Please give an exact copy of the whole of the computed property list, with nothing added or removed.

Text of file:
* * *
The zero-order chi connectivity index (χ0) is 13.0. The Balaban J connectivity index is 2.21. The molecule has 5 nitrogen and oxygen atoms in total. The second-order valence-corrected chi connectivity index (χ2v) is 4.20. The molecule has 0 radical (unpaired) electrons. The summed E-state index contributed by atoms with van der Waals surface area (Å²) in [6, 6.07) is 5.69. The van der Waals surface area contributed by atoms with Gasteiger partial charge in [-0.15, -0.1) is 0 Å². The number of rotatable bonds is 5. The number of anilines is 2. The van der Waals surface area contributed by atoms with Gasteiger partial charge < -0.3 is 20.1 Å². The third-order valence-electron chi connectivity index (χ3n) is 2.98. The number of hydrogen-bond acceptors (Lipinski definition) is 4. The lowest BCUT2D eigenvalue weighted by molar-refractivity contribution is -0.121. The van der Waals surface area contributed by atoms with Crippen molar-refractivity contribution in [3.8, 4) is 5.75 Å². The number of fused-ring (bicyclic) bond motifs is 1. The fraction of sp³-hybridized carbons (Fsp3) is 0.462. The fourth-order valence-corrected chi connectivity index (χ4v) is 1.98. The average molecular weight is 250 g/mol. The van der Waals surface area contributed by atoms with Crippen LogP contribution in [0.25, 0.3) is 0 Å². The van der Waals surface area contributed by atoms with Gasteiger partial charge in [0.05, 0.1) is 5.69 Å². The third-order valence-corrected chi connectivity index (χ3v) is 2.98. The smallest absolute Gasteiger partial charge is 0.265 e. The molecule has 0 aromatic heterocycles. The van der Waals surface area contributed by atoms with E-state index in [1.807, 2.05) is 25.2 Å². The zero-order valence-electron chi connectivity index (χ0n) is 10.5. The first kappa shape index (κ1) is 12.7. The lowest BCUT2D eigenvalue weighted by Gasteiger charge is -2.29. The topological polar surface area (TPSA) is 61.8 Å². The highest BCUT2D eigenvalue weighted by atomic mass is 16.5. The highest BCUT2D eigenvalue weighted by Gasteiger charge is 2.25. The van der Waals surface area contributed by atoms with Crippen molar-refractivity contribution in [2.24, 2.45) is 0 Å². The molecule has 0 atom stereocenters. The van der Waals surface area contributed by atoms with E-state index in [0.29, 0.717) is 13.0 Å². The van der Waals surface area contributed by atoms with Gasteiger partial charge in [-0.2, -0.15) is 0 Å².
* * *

The zero-order chi connectivity index (χ0) is 13.0. The Balaban J connectivity index is 2.21. The molecule has 5 nitrogen and oxygen atoms in total. The second-order valence-corrected chi connectivity index (χ2v) is 4.20. The molecule has 0 radical (unpaired) electrons. The summed E-state index contributed by atoms with van der Waals surface area (Å²) in [6, 6.07) is 5.69. The van der Waals surface area contributed by atoms with Gasteiger partial charge in [-0.15, -0.1) is 0 Å². The number of rotatable bonds is 5. The number of anilines is 2. The van der Waals surface area contributed by atoms with Gasteiger partial charge < -0.3 is 20.1 Å². The third-order valence-electron chi connectivity index (χ3n) is 2.98. The number of hydrogen-bond acceptors (Lipinski definition) is 4. The lowest BCUT2D eigenvalue weighted by molar-refractivity contribution is -0.121. The van der Waals surface area contributed by atoms with Crippen molar-refractivity contribution in [3.8, 4) is 5.75 Å². The number of fused-ring (bicyclic) bond motifs is 1. The fraction of sp³-hybridized carbons (Fsp3) is 0.462. The fourth-order valence-corrected chi connectivity index (χ4v) is 1.98. The average molecular weight is 250 g/mol. The van der Waals surface area contributed by atoms with Crippen LogP contribution in [0.25, 0.3) is 0 Å². The van der Waals surface area contributed by atoms with Gasteiger partial charge in [0.05, 0.1) is 5.69 Å². The third-order valence-corrected chi connectivity index (χ3v) is 2.98. The smallest absolute Gasteiger partial charge is 0.265 e. The molecule has 0 aromatic heterocycles. The van der Waals surface area contributed by atoms with E-state index in [1.807, 2.05) is 25.2 Å². The zero-order valence-electron chi connectivity index (χ0n) is 10.5. The first kappa shape index (κ1) is 12.7. The lowest BCUT2D eigenvalue weighted by Gasteiger charge is -2.29. The topological polar surface area (TPSA) is 61.8 Å². The highest BCUT2D eigenvalue weighted by atomic mass is 16.5. The highest BCUT2D eigenvalue weighted by Gasteiger charge is 2.25. The van der Waals surface area contributed by atoms with Crippen molar-refractivity contribution in [2.24, 2.45) is 0 Å². The molecule has 0 atom stereocenters. The van der Waals surface area contributed by atoms with E-state index in [0.29, 0.717) is 13.0 Å². The van der Waals surface area contributed by atoms with Gasteiger partial charge in [-0.2, -0.15) is 0 Å².